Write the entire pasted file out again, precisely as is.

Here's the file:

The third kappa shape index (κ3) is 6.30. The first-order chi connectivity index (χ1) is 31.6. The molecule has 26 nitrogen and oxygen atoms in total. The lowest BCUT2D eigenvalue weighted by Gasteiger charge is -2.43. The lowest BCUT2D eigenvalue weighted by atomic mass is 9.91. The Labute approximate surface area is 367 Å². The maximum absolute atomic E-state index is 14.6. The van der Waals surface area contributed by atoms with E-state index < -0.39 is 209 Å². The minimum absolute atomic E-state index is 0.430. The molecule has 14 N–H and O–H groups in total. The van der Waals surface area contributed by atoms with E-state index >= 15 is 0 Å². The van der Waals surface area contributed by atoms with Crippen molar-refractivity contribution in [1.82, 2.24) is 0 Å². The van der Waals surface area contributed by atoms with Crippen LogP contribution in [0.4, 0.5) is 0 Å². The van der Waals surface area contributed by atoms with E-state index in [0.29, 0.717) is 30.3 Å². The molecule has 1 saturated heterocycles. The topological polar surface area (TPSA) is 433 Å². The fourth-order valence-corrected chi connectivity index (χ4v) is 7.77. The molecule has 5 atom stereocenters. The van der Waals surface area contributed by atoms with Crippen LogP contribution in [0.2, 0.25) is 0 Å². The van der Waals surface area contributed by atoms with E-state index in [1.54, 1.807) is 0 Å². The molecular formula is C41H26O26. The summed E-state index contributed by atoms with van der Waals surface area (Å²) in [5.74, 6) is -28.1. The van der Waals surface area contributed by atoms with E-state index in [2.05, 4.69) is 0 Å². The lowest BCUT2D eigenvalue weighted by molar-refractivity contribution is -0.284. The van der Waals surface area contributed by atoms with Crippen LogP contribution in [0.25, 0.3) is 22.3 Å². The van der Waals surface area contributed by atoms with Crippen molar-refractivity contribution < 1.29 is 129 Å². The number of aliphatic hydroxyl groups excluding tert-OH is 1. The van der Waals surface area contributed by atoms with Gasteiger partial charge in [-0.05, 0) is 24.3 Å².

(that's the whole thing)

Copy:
The third kappa shape index (κ3) is 6.30. The first-order chi connectivity index (χ1) is 31.6. The molecule has 26 nitrogen and oxygen atoms in total. The lowest BCUT2D eigenvalue weighted by Gasteiger charge is -2.43. The lowest BCUT2D eigenvalue weighted by atomic mass is 9.91. The Labute approximate surface area is 367 Å². The maximum absolute atomic E-state index is 14.6. The van der Waals surface area contributed by atoms with E-state index < -0.39 is 209 Å². The minimum absolute atomic E-state index is 0.430. The molecule has 14 N–H and O–H groups in total. The van der Waals surface area contributed by atoms with E-state index >= 15 is 0 Å². The van der Waals surface area contributed by atoms with Crippen molar-refractivity contribution in [1.82, 2.24) is 0 Å². The van der Waals surface area contributed by atoms with Crippen LogP contribution in [0.4, 0.5) is 0 Å². The van der Waals surface area contributed by atoms with E-state index in [0.29, 0.717) is 30.3 Å². The molecule has 1 saturated heterocycles. The topological polar surface area (TPSA) is 433 Å². The fourth-order valence-corrected chi connectivity index (χ4v) is 7.77. The molecule has 5 atom stereocenters. The van der Waals surface area contributed by atoms with Crippen LogP contribution in [0.2, 0.25) is 0 Å². The van der Waals surface area contributed by atoms with E-state index in [1.54, 1.807) is 0 Å². The molecular formula is C41H26O26. The summed E-state index contributed by atoms with van der Waals surface area (Å²) in [5.74, 6) is -28.1. The van der Waals surface area contributed by atoms with E-state index in [2.05, 4.69) is 0 Å². The lowest BCUT2D eigenvalue weighted by molar-refractivity contribution is -0.284. The van der Waals surface area contributed by atoms with Crippen LogP contribution in [0.25, 0.3) is 22.3 Å². The van der Waals surface area contributed by atoms with Crippen molar-refractivity contribution < 1.29 is 129 Å². The number of aliphatic hydroxyl groups excluding tert-OH is 1. The van der Waals surface area contributed by atoms with Gasteiger partial charge in [-0.05, 0) is 24.3 Å².